Thursday, Jun 10, 2010, 9:45 am
Govt. Tear Gas Evicts Mexican Miners After Three-Year Strike
A subsidiary of Grupo Mexico says it has retaken the Cananea copper mine after several hundred federal police used tear gas on June 6 to evict union miners on strike for almost three years.
The company announced production at the world’s largest deposit of copper would be at “normal” levels by next year. The open pit mine has been intermittently closed and operating at a low level since the National Revolutionary Mine and Metal Workers Union of Mexico went on strike in July 2007, demanding that extremely dangerous and unhealthy working conditions be rectified. Strikers have constantly stood guard at mine entrances, and the strike has bitterly divided the town and sparked violence between neighbors and even families.
Before dawn on Monday June 7, state police and Grupo Mexico employees also rousted families from the Pasta de Conchos Grupo Mexico mine in Sonora state who have been searching – in symbolic protest – for the bodies of 65 miners buried during an explosion in February 2006. Grupo Mexico has said it plans to restart mining there, despite a government-ordered freeze on operations.
These are serious blows in a larger battle over the future of independent unionism in Mexico.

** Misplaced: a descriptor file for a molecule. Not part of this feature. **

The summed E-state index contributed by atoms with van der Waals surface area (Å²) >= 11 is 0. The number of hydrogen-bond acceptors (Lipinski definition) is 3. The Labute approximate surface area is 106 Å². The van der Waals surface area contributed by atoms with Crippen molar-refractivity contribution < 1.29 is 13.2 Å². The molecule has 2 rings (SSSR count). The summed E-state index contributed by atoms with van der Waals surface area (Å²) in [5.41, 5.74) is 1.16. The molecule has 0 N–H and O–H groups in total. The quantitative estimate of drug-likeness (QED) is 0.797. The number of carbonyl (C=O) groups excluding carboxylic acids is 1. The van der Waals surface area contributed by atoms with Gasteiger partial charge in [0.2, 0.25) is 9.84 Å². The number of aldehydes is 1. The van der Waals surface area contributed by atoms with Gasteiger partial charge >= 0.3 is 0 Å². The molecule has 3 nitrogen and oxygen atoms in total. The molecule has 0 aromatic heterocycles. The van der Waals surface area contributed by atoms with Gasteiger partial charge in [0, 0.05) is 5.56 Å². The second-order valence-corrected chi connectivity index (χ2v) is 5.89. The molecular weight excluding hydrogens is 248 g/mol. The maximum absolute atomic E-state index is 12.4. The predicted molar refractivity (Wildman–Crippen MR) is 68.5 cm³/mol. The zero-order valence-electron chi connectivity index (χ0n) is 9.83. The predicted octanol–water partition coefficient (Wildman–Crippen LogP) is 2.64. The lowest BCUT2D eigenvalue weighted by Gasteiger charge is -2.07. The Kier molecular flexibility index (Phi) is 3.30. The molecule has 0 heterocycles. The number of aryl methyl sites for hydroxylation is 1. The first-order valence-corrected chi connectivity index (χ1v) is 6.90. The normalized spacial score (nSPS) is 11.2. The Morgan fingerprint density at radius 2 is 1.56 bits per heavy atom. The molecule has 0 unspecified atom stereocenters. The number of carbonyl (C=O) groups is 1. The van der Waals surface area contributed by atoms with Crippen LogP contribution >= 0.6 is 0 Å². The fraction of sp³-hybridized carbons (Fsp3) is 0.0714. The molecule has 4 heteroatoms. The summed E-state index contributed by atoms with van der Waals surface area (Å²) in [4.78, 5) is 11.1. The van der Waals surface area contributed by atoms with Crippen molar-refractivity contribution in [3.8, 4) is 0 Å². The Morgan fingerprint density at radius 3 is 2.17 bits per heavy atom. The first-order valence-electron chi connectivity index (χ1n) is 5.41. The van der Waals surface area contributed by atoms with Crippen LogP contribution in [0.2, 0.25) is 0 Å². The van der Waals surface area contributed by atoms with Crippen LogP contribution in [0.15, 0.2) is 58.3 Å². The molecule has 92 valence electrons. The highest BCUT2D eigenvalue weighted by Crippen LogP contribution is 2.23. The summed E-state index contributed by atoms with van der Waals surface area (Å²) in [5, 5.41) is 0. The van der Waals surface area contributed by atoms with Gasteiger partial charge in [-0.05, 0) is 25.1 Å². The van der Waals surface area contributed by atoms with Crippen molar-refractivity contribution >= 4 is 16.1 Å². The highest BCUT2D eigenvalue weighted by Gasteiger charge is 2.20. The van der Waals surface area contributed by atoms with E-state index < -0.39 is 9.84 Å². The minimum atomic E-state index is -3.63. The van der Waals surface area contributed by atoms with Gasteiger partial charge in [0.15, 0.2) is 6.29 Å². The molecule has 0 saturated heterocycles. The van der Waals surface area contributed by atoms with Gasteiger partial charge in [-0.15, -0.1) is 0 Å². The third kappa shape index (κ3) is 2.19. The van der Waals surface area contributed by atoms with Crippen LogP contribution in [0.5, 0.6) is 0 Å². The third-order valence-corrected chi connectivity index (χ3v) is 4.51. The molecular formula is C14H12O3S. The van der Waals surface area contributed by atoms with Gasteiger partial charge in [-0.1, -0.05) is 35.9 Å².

Union leaders have said they expected police action during the World Cup, when most of the country would be fixated on soccer. But the actions came even before the World Cup kick-off. Government officials have said the police at Cananea were unarmed. Union members say the police were accompanied by paramilitaries, and three people were injured during the raid.
Cananea is known as a cradle of the Mexican Revolution, and in recent years it has been a symbol of the larger power struggle between unions and the conservative PAN government and multi-national companies. Miners and other workers across the country have gone on strike in solidarity with Cananea and miners at several other Grupo Mexico mines.
The threat of federal police action had loomed over Cananea since a February federal court decision ruling the strike illegal on the grounds that the mine had become inoperable due to sabotage and neglect (read my March 2010 blog here).
Union miners dispute the idea that they are to blame for sabotaging the mine or allowing it to deteriorate. They allege that before the strike, the company had let conditions inside the mine deteriorate to dangerous extremes perhaps in a bid to force workers to quit or to push worker action that might help the company break the union. International delegations of doctors and labor organizers in April and October 2007 documented numerous serious safety violations in the mine, as Jessica Pupovac and I described for In These Times.